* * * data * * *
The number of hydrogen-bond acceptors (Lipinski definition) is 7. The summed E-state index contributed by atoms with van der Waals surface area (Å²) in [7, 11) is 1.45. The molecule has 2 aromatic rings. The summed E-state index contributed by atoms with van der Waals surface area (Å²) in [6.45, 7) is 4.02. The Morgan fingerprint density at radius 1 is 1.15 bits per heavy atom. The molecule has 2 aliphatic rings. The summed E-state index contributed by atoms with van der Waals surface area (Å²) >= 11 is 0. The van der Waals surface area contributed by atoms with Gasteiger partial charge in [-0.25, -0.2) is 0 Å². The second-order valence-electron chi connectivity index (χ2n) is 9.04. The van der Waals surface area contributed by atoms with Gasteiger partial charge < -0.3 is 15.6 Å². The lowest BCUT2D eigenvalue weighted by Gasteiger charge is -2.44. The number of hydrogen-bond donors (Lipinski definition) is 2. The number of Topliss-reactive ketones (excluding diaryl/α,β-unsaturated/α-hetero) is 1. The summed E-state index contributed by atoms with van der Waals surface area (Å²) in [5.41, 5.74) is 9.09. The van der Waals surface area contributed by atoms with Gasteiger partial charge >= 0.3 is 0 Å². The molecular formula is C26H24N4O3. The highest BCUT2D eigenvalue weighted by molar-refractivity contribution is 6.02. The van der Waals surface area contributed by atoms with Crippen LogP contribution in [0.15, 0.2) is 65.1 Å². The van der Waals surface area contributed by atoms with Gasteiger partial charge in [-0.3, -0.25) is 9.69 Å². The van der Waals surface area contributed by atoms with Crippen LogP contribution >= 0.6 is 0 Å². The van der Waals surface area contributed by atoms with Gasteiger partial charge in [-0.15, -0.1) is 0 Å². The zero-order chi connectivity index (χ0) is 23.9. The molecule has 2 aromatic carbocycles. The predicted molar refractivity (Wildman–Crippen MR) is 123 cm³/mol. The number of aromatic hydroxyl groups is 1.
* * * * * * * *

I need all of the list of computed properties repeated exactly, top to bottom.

The number of hydrogen-bond acceptors (Lipinski definition) is 7. The summed E-state index contributed by atoms with van der Waals surface area (Å²) in [7, 11) is 1.45. The molecule has 2 aromatic rings. The summed E-state index contributed by atoms with van der Waals surface area (Å²) in [6.45, 7) is 4.02. The Morgan fingerprint density at radius 1 is 1.15 bits per heavy atom. The molecule has 2 aliphatic rings. The summed E-state index contributed by atoms with van der Waals surface area (Å²) >= 11 is 0. The van der Waals surface area contributed by atoms with Gasteiger partial charge in [-0.25, -0.2) is 0 Å². The second-order valence-electron chi connectivity index (χ2n) is 9.04. The van der Waals surface area contributed by atoms with Gasteiger partial charge < -0.3 is 15.6 Å². The lowest BCUT2D eigenvalue weighted by Gasteiger charge is -2.44. The number of hydrogen-bond donors (Lipinski definition) is 2. The number of Topliss-reactive ketones (excluding diaryl/α,β-unsaturated/α-hetero) is 1. The summed E-state index contributed by atoms with van der Waals surface area (Å²) in [5.41, 5.74) is 9.09. The van der Waals surface area contributed by atoms with Gasteiger partial charge >= 0.3 is 0 Å². The molecular formula is C26H24N4O3. The highest BCUT2D eigenvalue weighted by molar-refractivity contribution is 6.02. The van der Waals surface area contributed by atoms with Crippen LogP contribution in [0.15, 0.2) is 65.1 Å². The van der Waals surface area contributed by atoms with Gasteiger partial charge in [-0.3, -0.25) is 9.69 Å². The van der Waals surface area contributed by atoms with Crippen LogP contribution >= 0.6 is 0 Å². The van der Waals surface area contributed by atoms with Gasteiger partial charge in [-0.15, -0.1) is 0 Å². The zero-order chi connectivity index (χ0) is 23.9. The molecule has 2 aromatic carbocycles. The predicted molar refractivity (Wildman–Crippen MR) is 123 cm³/mol. The number of aromatic hydroxyl groups is 1.